I found it shocking that after The Hunt screening I couldn’t decide who will be more offended: liberals or conservatives. The Hunt’s an equal opportunity offender and that’s what makes it so infuriating to both sides of the deep, well-defined divide. Of course, that also means both sides should get a few good chuckles out of the film’s skewering of their political counterparts.
What’s certain is that horror fans of all political persuasions will gleefully celebrate the generous amount of blood, guts, gore, and severed body parts on display in this hard-R violent satire.
Damon Lindelof and Nick Cuse’s script pits liberal elitists against diehard Trump conservatives. The liberal side of the story’s populated with rich, smug, and self-righteous members of the political correctness police. The conservatives are represented as hate-filled conspiracy theorists with low IQs who watch Hannity and don’t believe climate change is real but do believe in the deep state.
The sanctimonious liberal elites have zero tolerance for deplorables and use their wealth to kidnap a handful and transport them to a shooting zone. The right-wingers wake from their drug-induced sleep confused as to their whereabouts. They’ve no time to suss out their location or circumstances before the hunt officially begins in earnest.
The characters on both sides are disposable one-dimensional stereotypes with the exception of the leaders of both groups. GLOW’s Betty Gilpin is absolutely terrific as Crystal, a calm, cool, and collected – although also quite possibly psycho – member of the deplorables. Nicknamed Snowball by the elites, Crystal’s analytical approach to the problem at hand places her in a category of her own.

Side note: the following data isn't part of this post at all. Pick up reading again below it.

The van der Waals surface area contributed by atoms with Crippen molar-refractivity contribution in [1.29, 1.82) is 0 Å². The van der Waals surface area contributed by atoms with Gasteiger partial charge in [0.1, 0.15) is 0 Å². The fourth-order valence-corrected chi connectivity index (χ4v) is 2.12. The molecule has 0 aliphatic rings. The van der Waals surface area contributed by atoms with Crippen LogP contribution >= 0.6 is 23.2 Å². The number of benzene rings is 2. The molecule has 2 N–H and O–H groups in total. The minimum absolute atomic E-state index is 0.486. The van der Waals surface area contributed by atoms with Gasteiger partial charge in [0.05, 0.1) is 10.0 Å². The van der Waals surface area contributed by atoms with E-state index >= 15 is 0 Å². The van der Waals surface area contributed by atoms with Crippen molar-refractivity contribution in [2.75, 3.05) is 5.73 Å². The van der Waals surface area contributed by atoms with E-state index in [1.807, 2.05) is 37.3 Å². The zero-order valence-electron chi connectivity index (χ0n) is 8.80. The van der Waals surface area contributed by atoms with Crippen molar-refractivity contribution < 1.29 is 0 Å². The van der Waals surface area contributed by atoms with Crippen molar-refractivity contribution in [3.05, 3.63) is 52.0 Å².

It’s pretty much impossible not to go into the film already solidly backing either the liberal hunters or their right-wing prey. Only Betty Gilpin’s character is able to bridge the divide, thanks to her multi-layered performance. (#TeamSnowball)
This loose remake of 1932’s The Most Dangerous Game delivers its political wallop with trigger words and unmistakable cynicism about the current state of America. The final act takes an unexpected twist that’s too convenient and messy. However, The Hunt redeems that loopy twist in a begrudgingly satisfying way with a scene that would have fit snugly in Quentin Tarantino’s Kill Bill.
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This Universal Pictures and Blumhouse Productions release has a legitimate excuse if it doesn’t perform well at the box office. The Hunt was supposed to plop into theaters in 2019 but was pushed back to 2020 in response to mass shootings in El Paso, Texas, and Dayton, Ohio. Unfortunately, its new release date lands it in theaters at the same time most medical experts are suggesting people stay away from crowded places or public areas where it’s likely the Coronavirus can easily spread. Movie theaters definitely fall into the “enter at your own risk” category as the number of cases of COVID-19 continues to grow at an alarming rate. (It’s too bad drive-ins no longer exist in most cities.)
MPAA Rating: R for strong bloody violence, and language throughout
Release Date: March 13, 2020
Directed By: Craig Zobel (Compliance, Z for Zachariah)
Cast: Betty Gilpin, Hilary Swank, Ike Barinholtz, Ethan Suplee, Emma Roberts, Amy Madigan, Justin Hartley, Reed Birney, and Glenn Howerton